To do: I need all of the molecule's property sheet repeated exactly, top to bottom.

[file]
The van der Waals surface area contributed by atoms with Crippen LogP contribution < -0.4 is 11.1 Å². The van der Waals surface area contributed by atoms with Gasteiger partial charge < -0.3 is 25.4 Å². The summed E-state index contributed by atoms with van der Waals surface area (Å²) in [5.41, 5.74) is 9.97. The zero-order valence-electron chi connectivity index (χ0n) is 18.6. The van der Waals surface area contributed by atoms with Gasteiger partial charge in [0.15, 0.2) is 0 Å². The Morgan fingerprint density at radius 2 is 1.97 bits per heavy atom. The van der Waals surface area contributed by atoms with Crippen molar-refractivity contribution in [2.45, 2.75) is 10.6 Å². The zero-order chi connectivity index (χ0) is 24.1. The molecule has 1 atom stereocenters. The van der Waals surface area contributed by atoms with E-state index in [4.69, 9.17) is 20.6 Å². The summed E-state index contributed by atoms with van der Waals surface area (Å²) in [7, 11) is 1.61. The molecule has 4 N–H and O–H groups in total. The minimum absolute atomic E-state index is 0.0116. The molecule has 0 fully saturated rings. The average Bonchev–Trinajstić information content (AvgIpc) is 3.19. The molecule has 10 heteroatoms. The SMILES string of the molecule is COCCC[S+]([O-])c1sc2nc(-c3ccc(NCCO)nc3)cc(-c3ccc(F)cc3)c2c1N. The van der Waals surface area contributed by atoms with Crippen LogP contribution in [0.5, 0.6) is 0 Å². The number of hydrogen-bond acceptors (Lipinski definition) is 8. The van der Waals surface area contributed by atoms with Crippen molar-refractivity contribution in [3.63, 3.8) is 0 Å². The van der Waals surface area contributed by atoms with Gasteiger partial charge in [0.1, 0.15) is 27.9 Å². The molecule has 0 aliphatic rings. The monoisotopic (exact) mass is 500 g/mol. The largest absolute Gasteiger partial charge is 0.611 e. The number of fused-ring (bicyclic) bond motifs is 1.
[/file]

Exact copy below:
The van der Waals surface area contributed by atoms with Crippen LogP contribution < -0.4 is 11.1 Å². The van der Waals surface area contributed by atoms with Gasteiger partial charge < -0.3 is 25.4 Å². The summed E-state index contributed by atoms with van der Waals surface area (Å²) in [5.41, 5.74) is 9.97. The zero-order valence-electron chi connectivity index (χ0n) is 18.6. The van der Waals surface area contributed by atoms with Gasteiger partial charge in [0.15, 0.2) is 0 Å². The Morgan fingerprint density at radius 2 is 1.97 bits per heavy atom. The van der Waals surface area contributed by atoms with Crippen molar-refractivity contribution in [2.45, 2.75) is 10.6 Å². The zero-order chi connectivity index (χ0) is 24.1. The molecule has 1 atom stereocenters. The van der Waals surface area contributed by atoms with E-state index in [4.69, 9.17) is 20.6 Å². The summed E-state index contributed by atoms with van der Waals surface area (Å²) in [7, 11) is 1.61. The molecule has 4 N–H and O–H groups in total. The minimum absolute atomic E-state index is 0.0116. The molecule has 0 fully saturated rings. The average Bonchev–Trinajstić information content (AvgIpc) is 3.19. The molecule has 10 heteroatoms. The SMILES string of the molecule is COCCC[S+]([O-])c1sc2nc(-c3ccc(NCCO)nc3)cc(-c3ccc(F)cc3)c2c1N. The van der Waals surface area contributed by atoms with Crippen LogP contribution in [0.5, 0.6) is 0 Å². The number of hydrogen-bond acceptors (Lipinski definition) is 8. The van der Waals surface area contributed by atoms with Crippen molar-refractivity contribution in [3.63, 3.8) is 0 Å². The van der Waals surface area contributed by atoms with Gasteiger partial charge in [0.1, 0.15) is 27.9 Å². The molecule has 0 aliphatic rings. The monoisotopic (exact) mass is 500 g/mol. The largest absolute Gasteiger partial charge is 0.611 e. The number of fused-ring (bicyclic) bond motifs is 1.